On the first morning I met this cute, happy dog.  He always had this big, stoked out smile, as if he was just happy to see another sunrise.  As it goes in Greece, no one really owns the dogs or cats.  They are all strays, free to roam and siesta under the shades of bustling tourists and under cars.  Rather than a single family owning them, the town or city owns them, vaccinates and hospitalizes them and so on.  The town folks put food and water outside of their door steps to feed them, most of the time in front of their shops.  One local O.G. told me that the strays keep the rodent population down.  And to my surprise, all the strays I met during my trip we're friendly, giving me smiles and allowing me to pet and take pictures of them, for a nominal tip that is.

My buddy Joe
We'll "Joe" (That's what I called him, which is better then "Hey dog" or "Here puppy, puppy") would meet me every morning.  I'd buy him some scraps of meat the night before and give it to him while we sat on stoops and stair cases watching the sun bring life to another day.  He was a good buddy, and even though he was Greek and probably spoke Greek in dog language, we understood each other just fine.  He would sit by my side, lick my face, I'd rub his soft fur and we'd talk story for a few hours each morning.  He said he'd even Facebook me once I got back to the States. 

Joe scoping for the best spot to watch the sunrise.
After watching the sunrise and watching it come to a point where it got hot enough to where I needed shade, I'd start making my way west to the village center to pick up some morning brew.  Joe would follow me about a quarter of the way into the center of Oui but he would always stop at a certain point.  I would always look back thinking I had lost him but find him at the top of this stair case looking at me with this hesitant half smile, half nervous look, saying with his eyes, "Shit dude, I don't know if I can do this."  I would try to bribe him with bacon and beer, but he could never step over that certain line.  So as it goes, I would tell him "αντίο!" and he would say the same to me and we would go our own ways.  

After a few days of getting dissed by my buddy Joe over my breakfast plans, I finally figured out why he couldn't come with me.  The city has about twenty to thirty stray dogs who litter certain parts of the town.  The dogs are we'll cared for, clean and usually just lay there as tourist shuffle by.  But each part of town is owned by packs.  And the part of town that I enjoyed my coffee and snacks was also enjoyed by the biggest king pins of them all, who I will call Andre, Pete and Samantha.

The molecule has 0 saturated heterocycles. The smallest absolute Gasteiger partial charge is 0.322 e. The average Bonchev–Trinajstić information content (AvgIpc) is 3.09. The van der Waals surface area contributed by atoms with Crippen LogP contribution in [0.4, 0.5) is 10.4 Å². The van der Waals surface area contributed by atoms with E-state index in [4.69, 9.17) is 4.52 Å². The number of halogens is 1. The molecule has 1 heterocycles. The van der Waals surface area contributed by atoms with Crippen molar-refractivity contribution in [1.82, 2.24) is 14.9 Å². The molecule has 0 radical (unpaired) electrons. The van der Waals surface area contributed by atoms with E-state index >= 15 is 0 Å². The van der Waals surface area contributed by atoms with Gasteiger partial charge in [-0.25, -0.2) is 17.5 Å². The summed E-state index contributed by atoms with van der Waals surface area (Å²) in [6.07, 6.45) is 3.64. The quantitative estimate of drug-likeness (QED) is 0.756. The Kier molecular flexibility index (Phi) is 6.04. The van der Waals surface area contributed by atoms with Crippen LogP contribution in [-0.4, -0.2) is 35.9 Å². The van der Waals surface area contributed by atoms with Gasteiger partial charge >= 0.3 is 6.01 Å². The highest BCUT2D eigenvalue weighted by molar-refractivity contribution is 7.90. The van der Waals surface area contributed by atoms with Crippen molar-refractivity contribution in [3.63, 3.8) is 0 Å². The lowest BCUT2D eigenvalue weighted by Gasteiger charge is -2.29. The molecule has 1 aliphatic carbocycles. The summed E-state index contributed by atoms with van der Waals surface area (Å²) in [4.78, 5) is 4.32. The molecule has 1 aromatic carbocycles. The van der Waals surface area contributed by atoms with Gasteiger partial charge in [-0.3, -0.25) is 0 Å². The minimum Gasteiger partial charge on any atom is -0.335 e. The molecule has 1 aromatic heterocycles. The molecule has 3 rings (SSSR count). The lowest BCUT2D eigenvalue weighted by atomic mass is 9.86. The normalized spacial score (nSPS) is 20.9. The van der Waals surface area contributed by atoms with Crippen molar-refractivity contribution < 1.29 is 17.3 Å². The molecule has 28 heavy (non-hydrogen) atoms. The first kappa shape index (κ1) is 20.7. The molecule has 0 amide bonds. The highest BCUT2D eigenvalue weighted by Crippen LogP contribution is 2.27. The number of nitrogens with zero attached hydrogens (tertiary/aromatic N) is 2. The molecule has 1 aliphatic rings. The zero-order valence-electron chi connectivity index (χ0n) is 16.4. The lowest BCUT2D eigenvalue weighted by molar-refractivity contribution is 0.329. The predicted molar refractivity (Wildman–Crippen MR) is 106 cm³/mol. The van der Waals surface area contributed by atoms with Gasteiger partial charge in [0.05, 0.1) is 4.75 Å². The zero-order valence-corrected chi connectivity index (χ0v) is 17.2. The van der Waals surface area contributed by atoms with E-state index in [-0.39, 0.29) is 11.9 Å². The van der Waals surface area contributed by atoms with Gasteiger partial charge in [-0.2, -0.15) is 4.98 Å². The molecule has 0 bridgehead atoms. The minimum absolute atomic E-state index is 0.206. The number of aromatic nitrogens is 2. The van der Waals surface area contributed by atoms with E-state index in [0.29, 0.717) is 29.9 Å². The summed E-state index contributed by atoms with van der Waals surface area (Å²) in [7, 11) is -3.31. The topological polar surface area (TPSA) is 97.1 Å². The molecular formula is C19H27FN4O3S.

Andre, Pete and on the far end, Samantha.
None of the dogs crossed the "King Pin" Line.  If another dog from another hood would try and cross the line, Samantha would just have to give a look and Andre and Pete would be all over that ass.  From my observations, Samantha was the leader of this outfit, and well respected by all dogs and humans.  She owned one of the most beautifulest views not only in town, but probably in the world.  The view from her spot was so beautiful that it didn't look real, it looked like you were watching it in high def at AT&T Park.  

Samantha and her view.  She gets the best spot.  Locals only.
So I finally understood why Joe couldn't come over to my side.  So instead of trying to prod Joe over to the Westside, I found a cafe just east of the center, get my coffee and snacks and hang out with Joe all morning.  I spent my last day with my buddy Joe, and I sure miss him.  

Are you down with the Eastside or Westside?
Looking back, I think my experience with Joe was foreshadowing of my future.  Like a good book, it all started to make more sense.  As of mid July, my roots and all that I belong moved 450 miles south of San Francisco to the city of San Diego, crossing that dreaded line somewhere in Bakersfield or the Grapevine, making me a now SoCal resident.  Due to "great" circumstances in regards to my wife's professional growth, she dragged me kicking and scratching to my new home that is just five minutes away from Scripps Pier.

If your not from California, then I don't think you can understand how our territories go down in this state.  Here in the great (let's say greatest) state of California, we have Northern, Central and Southern California.  And each Californian throws up their pride for where they live.  It's not how, but rather who we are.  And I am what you call a NorCal for life type of guy, not matter where I go.  Yes, I lived my younger days on the Big Island, but I was born in Kali and have lived in the Bay for over 20 years.  It's where I became a man, met my wife, shed blood and tears and learned to surf.  Moving territories to a place that is far from what I know is leaving me like Joe, half smiling about the new adventure and warm weather, but hesitant and nervous at the same time, saying to my self, "Shit dude, I don't know if I can do this."  But after my first week here in San Diego, I don't think it's going to be that difficult ;)

Things that I will miss about my beloved Bay:  Jackets in the summer.  Kung Pao Pastrami, Salt Cod Fried Rice and Chingqing Chicken Wings at Mission Chinese Food.  Salted Carmel at Bi-Rite.  Crossing the Bay Bridge and seeing the City come to me.  Foggy summers.  Ice cream headaches.  All my best friends, and they know who they are.  4/3's during the summer and 5/4's during the winter.  Getting paddled around by Panama Red.  Santa Cruz kelp.  Firework nights at A's games.  Watching the Warriors win the NBA Finals (future missing).  Taco Trucks on E. 14th Street.  Betty Burgers.  Layering.  Spot checking at O.B. but never finding a spot.  Noriega.  Linda Ma..... Na, I won't miss that.  

Anyways, here's to a new life in San Diego where the water is a bit warmer and Trestles is a lot closer.  Please keep tabs on the blog for new adventures.  I plan on going international surfing once a month, so keep in touch.  The blog will continue, and I will always be "Just another Northern California surfer trying to perfect the art of the cut back while trying to stay warm in his 4/3."  Except I'll be trunking it from June til September ;)

SoCal....  Yeah.

PS.  Just added on August 2, 2013.  Here is a video from our trip through Greece and Turkey this past summer.

τουρίστας/ Turist from Kookingitup on Vimeo.